GHS freshman “stands tall” vs. cancer

By: Anna Goodman

You notice her because she’s tiny, really tiny – 4’10’’ and a half and she emphasizes the half with a smile.
Although she has been ignorantly teased at times her tiny stature is the result of both genetics and chemotherapy.
What many do not know about GHS freshman Eleanor Brooks is her strength and perseverance. At the age of two, Eleanor was diagnosed with cancer, specifically Acute Lymphoblastic Leukemia.
Born Feb. 8, 2008 to James and Aronne Brooks, Eleanor lived just like everyone around her until she was two and half years old.
“We knew something was wrong, but we didn’t know what and we had been told a few different things that it could be, bone cancer, also known as Osteosarcoma,” said Aronne.
Osteosarcoma typically presents itself in bones that make up a person’s arms and legs, usually resulting in the removal of the infected bone. Leukemia is cancer that presents itself in blood tissue. According to doctors Eleanor’s specific type of Leukemia was one of the easier types of cancer to treat.
When the Brooks family were made aware of Eleanor’s diagnosis, they were confronted with fear, anger, and shock but also relief.
This would not be a short term ordeal. Eleanor’s diagnoses did not come with an end date. However, the diagnosis provided some solid hope for the family due to the fact that statistically Eleanor’s cancer has a higher success of treatment rate than Osteosarcoma.
Eleanor’s story is one of perseverance, determination, and strength. She received the news that she had cancer for the first time in 2010, then again in 2014, in 2017, and in 2018. According to Aronne, Eleanor once said “I beat it once, I will just do it again.”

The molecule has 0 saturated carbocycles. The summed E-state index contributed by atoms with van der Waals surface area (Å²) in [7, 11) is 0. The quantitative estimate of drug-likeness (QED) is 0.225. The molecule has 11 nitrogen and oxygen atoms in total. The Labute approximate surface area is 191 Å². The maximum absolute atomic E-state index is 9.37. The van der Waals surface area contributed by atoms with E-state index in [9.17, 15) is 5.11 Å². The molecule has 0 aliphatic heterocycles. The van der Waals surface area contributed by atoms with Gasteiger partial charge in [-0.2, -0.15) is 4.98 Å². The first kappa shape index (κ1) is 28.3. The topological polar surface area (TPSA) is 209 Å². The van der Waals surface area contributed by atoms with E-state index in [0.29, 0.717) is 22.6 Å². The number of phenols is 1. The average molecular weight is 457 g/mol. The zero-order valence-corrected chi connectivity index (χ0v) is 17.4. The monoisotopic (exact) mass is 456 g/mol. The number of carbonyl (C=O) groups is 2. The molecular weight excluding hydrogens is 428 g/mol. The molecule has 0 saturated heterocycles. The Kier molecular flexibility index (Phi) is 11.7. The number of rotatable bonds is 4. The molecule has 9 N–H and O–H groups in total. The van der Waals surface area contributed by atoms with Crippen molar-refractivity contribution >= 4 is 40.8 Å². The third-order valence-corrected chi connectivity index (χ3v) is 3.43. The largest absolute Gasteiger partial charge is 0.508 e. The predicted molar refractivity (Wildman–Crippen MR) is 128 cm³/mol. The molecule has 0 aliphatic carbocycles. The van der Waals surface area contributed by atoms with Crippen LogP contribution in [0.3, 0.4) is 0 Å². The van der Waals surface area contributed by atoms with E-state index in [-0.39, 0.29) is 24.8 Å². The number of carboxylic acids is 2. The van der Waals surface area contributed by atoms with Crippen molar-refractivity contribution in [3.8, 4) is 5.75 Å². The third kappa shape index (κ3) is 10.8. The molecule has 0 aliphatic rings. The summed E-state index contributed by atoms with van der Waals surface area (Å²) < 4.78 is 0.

When fighting cancer patients not only battle the disease itself but also fight to live a relatively normal life despite it.
After the diagnosis in July of 2017, it was evident that Eleanor would need a bone marrow transplant. Younger brother Mark and her younger sister Marianna were both potential donors.
“There is only a one in four chance of having a donor in your family, and we technically have two because Marianna is a full or ideal match and Mark is a half match,” said Aronne.
Prior to the transplant Eleanor had chemotherapy as well as full body radiation. She then had the transplant the same day that the bone marrow was harvested from her sister. Her whole family was present at the hospital during the transplant.
The Brooks family stuck together and worked as a unit to make the best out of their situation.
“I think every single thing that happens for us in our family, everything is a big deal because when you are staring down the possibility of not being able to experience things, you appreciate everything else a bit more,” said Aronne.
In terms of school Eleanor was not able to attend full time. She was only able to attend school full time, without being in active treatment, in kindergarten, eighth grade, and this school

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